The Canadian Peregrine Foundation, Peregrine Falcon Development – Age Guide; http://www.peregrine-foundation.ca/info/ageguide.html

Day 22: flight feathers growing!

June 4, 2018 in In the Nest Box, lawrence peregrines, Peregrine Falcons Eastern Massachusetts, Peregrine Falcons Massachusetts

This morning the peregrines started the day with fog and light rain, winds from east at 5MPH and temp at 52F.  The day ahead calls for showers before 2pm, then showers likely with areas of drizzle between 2pm and 3pm, then areas of drizzle with a chance of showers after 3pm. Patchy fog before 5pm. High near 52. Northeast wind around 8 mph. Chance of precipitation is 90%. New precipitation amounts between a tenth and quarter of an inch possible.

Screen Shot 2018-06-05 at 2.08.00 PMThe chicks are approximately 22 days old.  As we watch these chicks, the amount of black protruding along the edge of the wing indicates that the flight feathers continue to develop at a rapid rate, but it isn’t until the wing is spread that the state of development can be fully appreciated.  The web cam angle, from above, makes this view of the underwing a bit tough to observe.   The underwing view, when available, reveals that the primaries are barely emerging from their shafts, while the secondaries are already considerably more advanced. Here they are,  all three in active feeding mode again!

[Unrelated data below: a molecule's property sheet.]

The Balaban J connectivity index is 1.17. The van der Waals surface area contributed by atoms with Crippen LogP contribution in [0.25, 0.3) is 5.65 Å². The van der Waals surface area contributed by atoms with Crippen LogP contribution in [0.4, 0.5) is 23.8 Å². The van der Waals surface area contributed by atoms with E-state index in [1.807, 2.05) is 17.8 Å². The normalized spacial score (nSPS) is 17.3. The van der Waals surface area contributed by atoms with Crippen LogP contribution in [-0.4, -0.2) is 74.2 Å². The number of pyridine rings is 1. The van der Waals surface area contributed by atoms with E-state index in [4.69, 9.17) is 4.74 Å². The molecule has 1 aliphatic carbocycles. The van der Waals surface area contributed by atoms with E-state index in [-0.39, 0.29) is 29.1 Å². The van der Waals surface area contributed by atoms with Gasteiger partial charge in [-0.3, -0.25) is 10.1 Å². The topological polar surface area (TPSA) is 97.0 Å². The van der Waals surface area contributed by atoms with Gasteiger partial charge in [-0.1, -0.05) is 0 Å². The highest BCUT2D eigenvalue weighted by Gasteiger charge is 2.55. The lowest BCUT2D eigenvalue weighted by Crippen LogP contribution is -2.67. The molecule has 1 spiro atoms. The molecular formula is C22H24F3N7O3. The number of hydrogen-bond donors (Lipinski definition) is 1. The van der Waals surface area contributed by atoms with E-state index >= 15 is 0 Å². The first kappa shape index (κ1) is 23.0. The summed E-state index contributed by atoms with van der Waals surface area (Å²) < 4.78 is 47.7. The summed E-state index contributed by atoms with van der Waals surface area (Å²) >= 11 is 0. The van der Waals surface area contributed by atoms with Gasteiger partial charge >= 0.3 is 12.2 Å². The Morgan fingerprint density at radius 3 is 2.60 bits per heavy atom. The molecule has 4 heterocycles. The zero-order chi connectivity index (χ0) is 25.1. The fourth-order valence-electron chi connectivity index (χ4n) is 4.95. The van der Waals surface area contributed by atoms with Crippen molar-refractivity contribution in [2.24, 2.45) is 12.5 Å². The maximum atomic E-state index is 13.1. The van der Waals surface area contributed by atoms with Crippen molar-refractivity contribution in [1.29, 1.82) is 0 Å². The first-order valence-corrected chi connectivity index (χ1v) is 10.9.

Overall, the developing young peregrines tend to live together amicably, and there are usually not any epic battles, which are so characteristic of some other raptors, notably Bald Eagles. Young peregrines are given to socialization with each other in the nest ledge, right up to and well past first flight.

Literature cited:

Ratcliffe, D. 1993. The Peregrine Falcon. 2nd ed. Carlton, England: T. and A. D. Poyser.

The Canadian Peregrine Foundation, Peregrine Falcon Development – Age Guide; http://www.peregrine-foundation.ca/info/ageguide.html

Day 21: Resting on tarsi

June 3, 2018 in Near the Clock Tower

The peregrines started the day under partly cloudy skies, wind from NE at 9 MPH, and temp just over 60F.  The day ahead calls for sunny skies, with a high near 67. East wind around 11 mph.

2018.0603.2We’re now around the three week point for their growth and development. The first juvenile feathers begin to poke through the down on the breast.   The chicks continue to rest on their tarsi much of the time, rather than standing on their feet, but this balance shifts quickly in the days to follow.